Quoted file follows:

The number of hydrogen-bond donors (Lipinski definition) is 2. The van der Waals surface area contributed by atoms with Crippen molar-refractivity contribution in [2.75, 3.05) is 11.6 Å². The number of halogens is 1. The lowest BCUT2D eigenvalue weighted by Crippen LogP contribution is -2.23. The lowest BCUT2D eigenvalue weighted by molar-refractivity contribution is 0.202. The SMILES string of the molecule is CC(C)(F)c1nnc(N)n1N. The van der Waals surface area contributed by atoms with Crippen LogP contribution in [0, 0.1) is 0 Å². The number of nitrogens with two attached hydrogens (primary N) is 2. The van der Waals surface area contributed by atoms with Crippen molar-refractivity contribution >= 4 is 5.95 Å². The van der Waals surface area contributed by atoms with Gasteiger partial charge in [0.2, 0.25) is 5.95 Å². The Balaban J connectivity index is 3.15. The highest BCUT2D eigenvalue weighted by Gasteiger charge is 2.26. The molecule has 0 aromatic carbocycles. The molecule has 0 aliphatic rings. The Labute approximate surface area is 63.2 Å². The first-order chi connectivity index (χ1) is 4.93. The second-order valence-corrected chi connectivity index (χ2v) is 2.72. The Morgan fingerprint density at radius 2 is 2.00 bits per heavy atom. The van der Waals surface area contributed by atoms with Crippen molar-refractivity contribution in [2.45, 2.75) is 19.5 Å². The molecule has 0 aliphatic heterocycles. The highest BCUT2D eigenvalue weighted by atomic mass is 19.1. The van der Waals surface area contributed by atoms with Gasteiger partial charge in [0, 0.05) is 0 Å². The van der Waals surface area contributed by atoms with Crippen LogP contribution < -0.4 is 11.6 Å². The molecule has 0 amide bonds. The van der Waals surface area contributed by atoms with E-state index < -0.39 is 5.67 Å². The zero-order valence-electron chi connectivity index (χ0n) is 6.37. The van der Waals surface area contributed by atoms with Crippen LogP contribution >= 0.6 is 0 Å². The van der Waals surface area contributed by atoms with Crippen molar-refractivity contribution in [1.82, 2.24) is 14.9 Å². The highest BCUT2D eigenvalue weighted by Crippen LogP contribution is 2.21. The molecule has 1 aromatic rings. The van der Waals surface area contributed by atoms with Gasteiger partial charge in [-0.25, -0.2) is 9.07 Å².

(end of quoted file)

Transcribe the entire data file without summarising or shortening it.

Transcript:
The number of hydrogen-bond donors (Lipinski definition) is 2. The van der Waals surface area contributed by atoms with Crippen molar-refractivity contribution in [2.75, 3.05) is 11.6 Å². The number of halogens is 1. The lowest BCUT2D eigenvalue weighted by Crippen LogP contribution is -2.23. The lowest BCUT2D eigenvalue weighted by molar-refractivity contribution is 0.202. The SMILES string of the molecule is CC(C)(F)c1nnc(N)n1N. The van der Waals surface area contributed by atoms with Crippen LogP contribution in [0, 0.1) is 0 Å². The number of nitrogens with two attached hydrogens (primary N) is 2. The van der Waals surface area contributed by atoms with Crippen molar-refractivity contribution >= 4 is 5.95 Å². The van der Waals surface area contributed by atoms with Gasteiger partial charge in [0.2, 0.25) is 5.95 Å². The Balaban J connectivity index is 3.15. The highest BCUT2D eigenvalue weighted by Gasteiger charge is 2.26. The molecule has 0 aromatic carbocycles. The molecule has 0 aliphatic rings. The Labute approximate surface area is 63.2 Å². The first-order chi connectivity index (χ1) is 4.93. The second-order valence-corrected chi connectivity index (χ2v) is 2.72. The Morgan fingerprint density at radius 2 is 2.00 bits per heavy atom. The van der Waals surface area contributed by atoms with Crippen molar-refractivity contribution in [2.45, 2.75) is 19.5 Å². The molecule has 0 aliphatic heterocycles. The highest BCUT2D eigenvalue weighted by atomic mass is 19.1. The van der Waals surface area contributed by atoms with Gasteiger partial charge in [0, 0.05) is 0 Å². The van der Waals surface area contributed by atoms with Crippen LogP contribution < -0.4 is 11.6 Å². The molecule has 0 amide bonds. The van der Waals surface area contributed by atoms with E-state index < -0.39 is 5.67 Å². The zero-order valence-electron chi connectivity index (χ0n) is 6.37. The van der Waals surface area contributed by atoms with Crippen LogP contribution >= 0.6 is 0 Å². The van der Waals surface area contributed by atoms with Crippen molar-refractivity contribution in [1.82, 2.24) is 14.9 Å². The highest BCUT2D eigenvalue weighted by Crippen LogP contribution is 2.21. The molecule has 1 aromatic rings. The van der Waals surface area contributed by atoms with Gasteiger partial charge in [-0.25, -0.2) is 9.07 Å².